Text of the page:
• market for agricultural commodities should be expanded through bilateral negotiations with other countries whereby a given quantity of Nigeria’s commodities is exchanged for imports from the negotiating country, and the difference is settled in foreign exchange. 5. Large scale farming should be encouraged with substantial government support; 6. Technological transfer that will be necessary for the expansion of Nigeria’s industrial base lies in attraction of foreign investors into Nigeria. Adequate incentives should be extended to such willing investors; 7. Privatization of Nigeria’s industrial concerns should be given adequate attention and speedily implemented; 8. Manufacturing should now shift attention to the manufacture of intermediate products, chemicals, machine tools and equipment, in order to provide domestic linkages among industries. 9. (vii) there is urgent need to improve infrastructural facilities in order to provide 10. adequate support to production; 11. There is need to have in place, strategic plans that will span about five years toward reducing the importation of raw materials for which Nigeria has abundance of local alternatives. Reliance on domestic input supply will substantially reduce the rate of growth and cost of foreign input in the production process and hence lead to improvement in productivity.REFERENCESAdenikinju, Adeola F., (2005). African Imperatives in the New World Trade Order: country Case Study of the Manufacturing Sector in Nigeria, in Ogunkola O, E. and Bankole A. (eds) Nigerias Imperatives in the New World Trade Order, Africa Economic Research Consortium (Nairobi, Kenya) and the Trade Policy Research and Training Programme (Ibadan, Nigeria).Agbaje, Adigun and Afeikena Jerome, (2005). Institutional Framework and Process for Policy Making in Africa: The Case of Nigeria, in Ogunkola, O E. and Bankole, A. (eds) Nigerias Imperatives in the New World Trade Order, Africa Economic Research Consortium (Nairobi, Kenya) and the Trade Policy Research and Training Programme (Ibadan, Nigeria).Afeikhena Jerome, (2005). Strengthening Research and Analytical Support for Trade Policy-Making in African Countries: The case for Nigeria. Paper presented at SISERA Conference Dakar Senegal, January 2005.Aremu J. A., (2004). "Trade Policy as Instrument for Poverty Reduction in Nigeria", Paper Presented at the workshop on Nigerias Trade Policy Process, Organized 15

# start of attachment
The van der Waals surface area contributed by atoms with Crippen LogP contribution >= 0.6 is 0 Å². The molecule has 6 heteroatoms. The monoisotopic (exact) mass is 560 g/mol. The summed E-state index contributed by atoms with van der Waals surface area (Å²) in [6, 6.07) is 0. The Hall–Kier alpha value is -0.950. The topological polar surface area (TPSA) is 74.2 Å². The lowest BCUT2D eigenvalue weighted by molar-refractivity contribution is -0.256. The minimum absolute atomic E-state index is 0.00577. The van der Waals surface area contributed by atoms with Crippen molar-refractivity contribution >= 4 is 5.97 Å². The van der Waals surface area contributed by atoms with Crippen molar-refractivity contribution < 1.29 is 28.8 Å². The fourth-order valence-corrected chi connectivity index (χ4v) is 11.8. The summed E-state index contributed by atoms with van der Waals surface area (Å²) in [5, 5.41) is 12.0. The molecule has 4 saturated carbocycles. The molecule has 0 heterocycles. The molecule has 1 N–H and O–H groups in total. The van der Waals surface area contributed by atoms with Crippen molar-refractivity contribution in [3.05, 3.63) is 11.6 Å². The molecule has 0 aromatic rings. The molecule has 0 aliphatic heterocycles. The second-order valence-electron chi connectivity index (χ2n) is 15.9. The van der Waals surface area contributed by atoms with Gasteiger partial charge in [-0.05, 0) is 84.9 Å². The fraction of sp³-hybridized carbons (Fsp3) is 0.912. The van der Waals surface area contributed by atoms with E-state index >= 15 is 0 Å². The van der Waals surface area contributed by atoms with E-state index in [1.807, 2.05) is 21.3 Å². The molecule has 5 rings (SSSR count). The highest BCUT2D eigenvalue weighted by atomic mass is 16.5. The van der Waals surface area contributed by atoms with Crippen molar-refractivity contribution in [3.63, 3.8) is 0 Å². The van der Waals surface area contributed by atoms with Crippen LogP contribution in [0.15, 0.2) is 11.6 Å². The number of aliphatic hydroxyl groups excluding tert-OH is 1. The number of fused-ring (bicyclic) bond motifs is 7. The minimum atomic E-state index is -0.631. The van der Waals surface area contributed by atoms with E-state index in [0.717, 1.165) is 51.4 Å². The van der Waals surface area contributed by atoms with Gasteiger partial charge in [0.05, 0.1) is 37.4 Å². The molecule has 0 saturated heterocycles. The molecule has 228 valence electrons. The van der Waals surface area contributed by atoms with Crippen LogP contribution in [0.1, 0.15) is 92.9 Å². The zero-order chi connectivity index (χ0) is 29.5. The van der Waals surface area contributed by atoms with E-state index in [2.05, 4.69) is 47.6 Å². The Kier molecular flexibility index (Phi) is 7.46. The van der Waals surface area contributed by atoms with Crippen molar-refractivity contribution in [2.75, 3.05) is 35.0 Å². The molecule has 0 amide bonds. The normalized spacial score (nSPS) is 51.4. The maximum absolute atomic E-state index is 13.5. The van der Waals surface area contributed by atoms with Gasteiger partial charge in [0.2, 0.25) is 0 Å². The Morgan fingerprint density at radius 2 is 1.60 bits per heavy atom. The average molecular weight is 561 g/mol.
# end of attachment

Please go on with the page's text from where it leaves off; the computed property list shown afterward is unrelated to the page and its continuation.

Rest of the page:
• by the National Association of Nigerian Traders and Heinrich Boll Foundation (Nigeria), 30 November – 2nd December 2004, Abuja.Bankole, A. S. and Bankole, M. A., (2004). Industrial Trade and Export Promotion Policies and Revealed Comparative Advantage in Nigerias Manufactured Exports, In Garba, Abdul-Ganiyu et al (eds), Leading Issues in Macroeconomic Management and Development, NES, Ibadan.Bankole, A. S., (2005). Improving Africas Participation in the WTO, Paper Presented at the Capacity Building Workshop on International Trade. National Assembly in Collaboration with Friedrich Ebert Stiftung (Nigeria), Jos, 25 - 27 July 2005.Briggs, Inye N., (2005). Nigeria: Protecting Domestic Productions in times of Liberalisation and the Short, Medium and Long Term Implications for Regional Integration. Paper presented at the ECOWAS Regional Workshop on Multilateral Trade Agreements, Parliament of Ghana and the Friedrich EbertStiftung (Ghana), Accra, 27 November 2005.Butegwa, Florence, (2004). The Place of Gender in Nigerias Trade Policy. Paper Presented at the Workshop on Nigerias Trade Policy Process, Organised by the National Association of Nigerian Traders and Heinrich Boll Foundation (Nigeria), 30 November - 2nd December 2004, Abuja.Commonwealth Secretariat, (2006). Nigeria Food Safety and Quality Control Review. Final Report of a Commonwealth Funded Study, London.Biereenu-Nnabugwu, M.. (2006). Fundamental of Political Inquiry. Enugu: Quintagon.Federal Ministry of Commerce, (2002). Trade Policy of Nigeria, Abuja, NigeriaFederal Ministry of Commerce, (2005). 2005 Ministerial Press Briefing, Abuja.Finger, Michael, J. and Schuler, Philip (2002). Implementing WTO Commitments: The Development Challenge, in Hoekman, Bernard, Mattoo, Aaditya and English, Philip (eds). Development, Trade and the WTO, A Handbook. World Bank, Washington D.C.National Planning Commission, (2004). National Economic Empowerment and Development Strategy (NEEDS), Abuja, NigeriaObasi, I.N. (1999). Research Methodology in Political Science. Enugu: Academic Publishers. 16
    • Ogunkola, Olawale E., (2005). Advancing Nigerias Agricultural Development through Doha Development Round (DDR). In Ogunkola O. E. and Bankole A (eds). Nigerias Imperatives in the New World Trade Order, Africa Economic Research Consortium (Nairobi, Kenya) and the Trade Policy Research and Training Programme (Ibadan, Nigeria).Olaniyi, Oyinlola (2005). Nigerias Trade Policy from 1960 - 2004: A critical Review. Paper presented at the Workshop on Capacity Building on International Trade. National Assembly in Collaboration with Friedrich Ebert Stiftung (Nigeria), Jos, 25 - 27 July 2005.Osakwe, Chiedu and Sarath, Rajapatirana (2001). "Mainstreaming Trade in Development Strategy". Available online at www.southcentre.org/info/south bulletin07/bulletin07-03.htmOyejide, Ademola T., (2002). External Sector Policies in the 2002 Federal Budget: An Assessment.NCEMA Policy Analysis Series, Vol. 8, No. 1, 63 -78. 17